CSNA and RGDATA highlight extent of shoplifting to Joint Oireachtas Committee

CSNA CEO Vincent Jennings has asked the Committee to consider establishing “clearing house” or “sorting office”, possibly run by local Chambers that would help retailers to report crime and share evidence with An Garda Siochana

Abuse towards staff and owners accompanying shoplifting offences is "increasing year on year" says CSNA CEO Vincent Jennings



19 December 2023

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On Wednesday, 13 December, the Convenience Stores and Newsagents Association (CSNA) delivered a presentation to the Joint Oireachtas Committee on Enterprise, Trade and Employment entitled “Shoplifting and how it is affecting retailers”.

RGDATA president Colin Fee and director general Tara Buckley also highlighted the extreme challenges facing independent retailers dealing with crime and their fears for the future of their businesses. RGDATA secured impressive media coverage following the meeting, including the following examples (RTE Six One News, click here; RTE Radio 1 News at One, click here; The Hard Shoulder, click here; and the Irish Examiner, Shoplifting and anti-social behaviour towards staff at ‘all-time high’)

Vincent Jennings, CSNA CEO, told the Committee the following in his contribution, reproduced below:

“We welcome the opportunity afforded to us to present on this important topic, mindful that it is not only retailers that are affected by shoplifting, our employees and our customers are also victims of these practices.

Shoplifting is not a victimless crime, it can play a large part in reducing choice for communities, it can have a long term debilitating effect on the physical and mental wellbeing of owners, managers and retail staff.

Shoplifting , using the words that a Superintendent used at a recent briefing attended not just by myself , but others also present this morning, has reached PANDEMIC LEVELS. In some ways it was gratifying to hear this acceptance of the level of problem we are experiencing across the retail sector. The invitation from this Committee today further demonstrates that there is a growing problem that needs urgent attention.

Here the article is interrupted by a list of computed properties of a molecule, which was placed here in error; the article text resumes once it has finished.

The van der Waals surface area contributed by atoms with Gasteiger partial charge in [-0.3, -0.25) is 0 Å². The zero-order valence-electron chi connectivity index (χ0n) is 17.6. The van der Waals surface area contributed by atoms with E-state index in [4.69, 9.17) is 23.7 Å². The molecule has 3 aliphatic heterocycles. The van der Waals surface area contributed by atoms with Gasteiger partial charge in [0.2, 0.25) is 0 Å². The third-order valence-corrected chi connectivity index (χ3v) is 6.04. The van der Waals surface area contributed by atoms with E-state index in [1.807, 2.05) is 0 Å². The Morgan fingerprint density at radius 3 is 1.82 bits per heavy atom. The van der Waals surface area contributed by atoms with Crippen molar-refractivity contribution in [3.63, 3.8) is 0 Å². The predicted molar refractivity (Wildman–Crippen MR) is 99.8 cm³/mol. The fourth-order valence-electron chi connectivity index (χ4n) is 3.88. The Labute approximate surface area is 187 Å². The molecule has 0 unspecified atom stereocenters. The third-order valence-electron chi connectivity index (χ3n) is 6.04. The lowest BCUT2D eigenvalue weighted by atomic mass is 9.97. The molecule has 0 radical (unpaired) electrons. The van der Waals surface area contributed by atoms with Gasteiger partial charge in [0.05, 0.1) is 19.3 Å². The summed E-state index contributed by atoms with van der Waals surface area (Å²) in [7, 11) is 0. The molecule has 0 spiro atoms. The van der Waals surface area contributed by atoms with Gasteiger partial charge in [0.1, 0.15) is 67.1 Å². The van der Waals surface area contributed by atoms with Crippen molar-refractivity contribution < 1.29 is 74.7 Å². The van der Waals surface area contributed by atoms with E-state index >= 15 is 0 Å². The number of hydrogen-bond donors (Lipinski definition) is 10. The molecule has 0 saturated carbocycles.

The most worrying aspect of shoplifting today are the accompanying threats, the actual violence, the obscenities, the misogyny and the vile racist abuse levelled at owners and staff.

There is no doubt but that these abuses are increasing year on year and have, most certainly, become more pronounced Post Covid.

It is impossible to conceive a more worrying aspect of running a retail business for the majority of our 1500 members than to have to console someone that has been assaulted and abused just for doing their job. It may not be considered Parliamentary language in this House but I cannot think of a more appropriate term for these people than THUGS.

The Committee will most likely seek to learn today from the various representatives whether we consider there are needs for additional powers for An Garda Siochana or whether the Department of Justice should consider extra legislation to alleviate the terrors that we and our staff currently experience- the short answer is NO, we don’t need more laws but we do need better service from our Gardai and those charged with responsibility for managing young offenders. We also certainly need our Court Service, and in particular our judicial system pay attention to the trauma occasioned against the victims of these crimes, and seek to ensure that restitution is not only awarded, but enforced.

A number of shopkeepers are aware that those involved in shoplifting “progress” to other (so called) more serious crimes and have commenced with a policy of demanding that all reports of shoplifting carried out by juveniles is the subject of a mandatory referral by the investigating Garda to the Child Agency Tusla.